PDCA and Systems Boundaries

Deming CircleMost readers know the Deming Circle, Plan-Do-Check-Act, or PDCA, a problem solving logic that is often expressed in other formats like DMAIC or C4. Likewise, systems thinking is packaged in a variety of flavors but with a common theme of taking big-scope, multiple-viewpoint looks at problems and analyzing feedback loops.

How they are used account for some of the differences between PDCA and systems thinking. Some organizations confine the use of PDCA to process-related problems. Others like Toyota employ PDCA when mapping corporate strategy. A deep PDCA thinker is apt to ask a lot of why questions and search for potential causal loops in the Plan stage: Are we seeing the right problem, the right way? Could our real problem be far removed from the evidence we see, perhaps a consequence of our objectives, reward systems, or preconceptions?

PDCA calls for cool heads. Detaching from emotions evoked by a problem helps us seek all the facts, but we have to condition ourselves to this discipline. Blind faith in prior assumptions guides fact seeking down blind alleys. In the entertainment field, artistry creating emotion is the objective, but if everyone unites around a common objective, agreeing on problems is possible. Then PDCA discipline may work pretty well.

Unfortunately, conflicting human objectives and emotions are the heart of many human problems. Opponents emphasize different sets of facts or interpret them from divergent viewpoints. For instance, in weighing the benefits and losses of building a new dam, those eager for its benefits see them differently from those whose homes will be flooded by rising waters. Despite these conflicts, a win/win solution may be possible unless one party’s interests include something like a sacred burial ground in the flood zone, an emotionally irreconcilable loss that makes win/win impossible.

We base many of our critical decisions, in life and in business, on core beliefs. Some we hold so axiomatically that we never voice them and can’t comprehend why others don’t share them. PDCA may help an artist improve painting techniques, but the emotional messages the artist wants to convey well up from somewhere else. And when deciding whether to marry someone, who relies on PDCA?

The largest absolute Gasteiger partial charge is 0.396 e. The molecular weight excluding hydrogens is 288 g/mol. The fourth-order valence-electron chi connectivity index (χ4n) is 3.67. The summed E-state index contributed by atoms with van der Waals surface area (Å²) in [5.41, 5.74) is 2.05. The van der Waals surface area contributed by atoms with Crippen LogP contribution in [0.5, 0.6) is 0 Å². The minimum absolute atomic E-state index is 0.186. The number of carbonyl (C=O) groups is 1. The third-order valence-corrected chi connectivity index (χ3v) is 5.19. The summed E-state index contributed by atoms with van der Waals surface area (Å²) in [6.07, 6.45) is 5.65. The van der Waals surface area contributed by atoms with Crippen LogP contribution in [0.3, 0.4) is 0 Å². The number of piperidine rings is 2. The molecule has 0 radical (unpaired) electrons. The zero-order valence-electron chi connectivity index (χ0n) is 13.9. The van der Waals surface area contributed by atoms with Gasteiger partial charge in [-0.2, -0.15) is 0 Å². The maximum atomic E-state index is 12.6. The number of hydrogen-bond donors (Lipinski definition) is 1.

Unfortunately, emotional conflict fuels political strife and wars, hot and cold. Inside families – or companies – relationships may likewise be Shakespearian dramas of characters in double binds, prisoners of their own convictions, trapped in irresolvable conflicts. The comments after almost any serious news editorial reveal people locked into “positions” with no thought of how to dig for facts or how to resolve the issue.

Including behavior and beliefs in systems thinking at least attempts to deal with them as part of a total system. Systems thinking mind-map exercises may reveal to individuals not only the perspectives of others, but their own subconscious assumptions. Participants’ wealth, health, and status may be at stake. To get along, they may talk only about sports or weather, avoiding issues, but nothing ever gets resolved to manage a big, ongoing system.

All of us are drawn to fairness issues like moths to a flame. (“Not fair” is one of every child’s first phrases.) Fairness issues in many forms tempt us to ignore bigger system issues affecting us all. Overcoming our divisions to forge a common future amid difficult challenges is our biggest leadership challenge. Do that and we might be able to collaborate making a better future – doing better while using much less.

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